10. Their best product was definitely the cool little porcupine stickers. Only thing they made that worked consistently!

  11. The pedals were either love or hate. I happened to love them. The brakes were the BOMB though. Almost nothing before or since was so easily adjustable. I recently did a review of some Onza tires on

  12. @john klinkenberg…

    somehow that didn’t seem right. I’m beginning to question whether I had anything Onza at all…


  13. @Gummie! Wanna sell me a pair of HO’s. Mail me (yellow_squash(at)yahoo(dot you know what)

    The most happiness from an Onza product was probably the Porcs. And yes with a smoke in the rear

    The pedal were a great idea but poor execution.

  14. Wow. This takes me back. I was the General Manager of onZa from 1991 to 1993 and then ran onZa Europe til they went bankrupt in 1996. Lent them the money to get started in 1989. Trust me folks, it was THE coolest company and we tried to make every single product THE most innovative and work the best. And just to set the record straight, the Smoke and Dart tires from Panaracer came directly from Dave and Dan at onZa. I was there at Panaracer in Japan when Dan came up with the first “directional” tire, the Dart. Slashing away on the chalk board, erasing, and then slashing away again, came the design. But that was how it was with all onZa product development. Go for the fences. Hit the homerun. And ALL were completely tested by the top pros of the day. In production, some came out better than others. But it was a one of a kind company and I am very glad I was a big part of it. Now Shut Up and Ride!!!!!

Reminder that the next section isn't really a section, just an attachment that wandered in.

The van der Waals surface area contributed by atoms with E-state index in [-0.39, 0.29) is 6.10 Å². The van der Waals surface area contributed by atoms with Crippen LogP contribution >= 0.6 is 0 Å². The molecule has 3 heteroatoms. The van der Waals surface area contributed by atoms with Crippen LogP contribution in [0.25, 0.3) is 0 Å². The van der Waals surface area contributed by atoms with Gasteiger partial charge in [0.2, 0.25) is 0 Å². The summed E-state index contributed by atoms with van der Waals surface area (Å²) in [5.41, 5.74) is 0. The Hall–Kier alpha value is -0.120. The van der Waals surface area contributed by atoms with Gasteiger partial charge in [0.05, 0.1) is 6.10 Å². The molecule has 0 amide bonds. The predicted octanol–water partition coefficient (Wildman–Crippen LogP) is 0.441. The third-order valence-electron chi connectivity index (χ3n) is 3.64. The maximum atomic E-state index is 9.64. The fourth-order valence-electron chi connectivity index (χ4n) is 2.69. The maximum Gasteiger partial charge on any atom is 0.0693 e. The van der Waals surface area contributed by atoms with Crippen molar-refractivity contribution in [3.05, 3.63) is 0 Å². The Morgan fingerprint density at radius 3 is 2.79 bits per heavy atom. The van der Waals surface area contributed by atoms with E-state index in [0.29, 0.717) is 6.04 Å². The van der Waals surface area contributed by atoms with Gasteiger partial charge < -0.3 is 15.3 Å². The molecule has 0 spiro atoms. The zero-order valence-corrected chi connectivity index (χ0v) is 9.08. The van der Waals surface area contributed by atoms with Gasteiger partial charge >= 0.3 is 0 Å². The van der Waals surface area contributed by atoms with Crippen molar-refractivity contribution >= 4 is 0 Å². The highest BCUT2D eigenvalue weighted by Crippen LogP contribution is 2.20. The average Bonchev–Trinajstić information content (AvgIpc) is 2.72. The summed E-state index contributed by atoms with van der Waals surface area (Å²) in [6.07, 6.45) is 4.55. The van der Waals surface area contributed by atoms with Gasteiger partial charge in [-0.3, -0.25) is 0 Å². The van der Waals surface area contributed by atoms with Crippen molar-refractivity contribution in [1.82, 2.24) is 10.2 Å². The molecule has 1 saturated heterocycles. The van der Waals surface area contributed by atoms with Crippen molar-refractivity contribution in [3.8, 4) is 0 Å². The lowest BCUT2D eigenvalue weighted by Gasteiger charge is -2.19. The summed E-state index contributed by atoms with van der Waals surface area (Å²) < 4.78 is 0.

15. Racing Porcs (tires) – preferably in the soft white compound (although I did like my purple anodized bar ends an awful lot)

    I actually liked the pedals, but at the time I: a) worked in a shop that carried cannondale (who spec’d them on their new bikes), so I had a steady stream of takeoffs with good elastomers; and b) lived in the southwest, and so didn’t have to deal with winter temperatures freezing the bumpers solid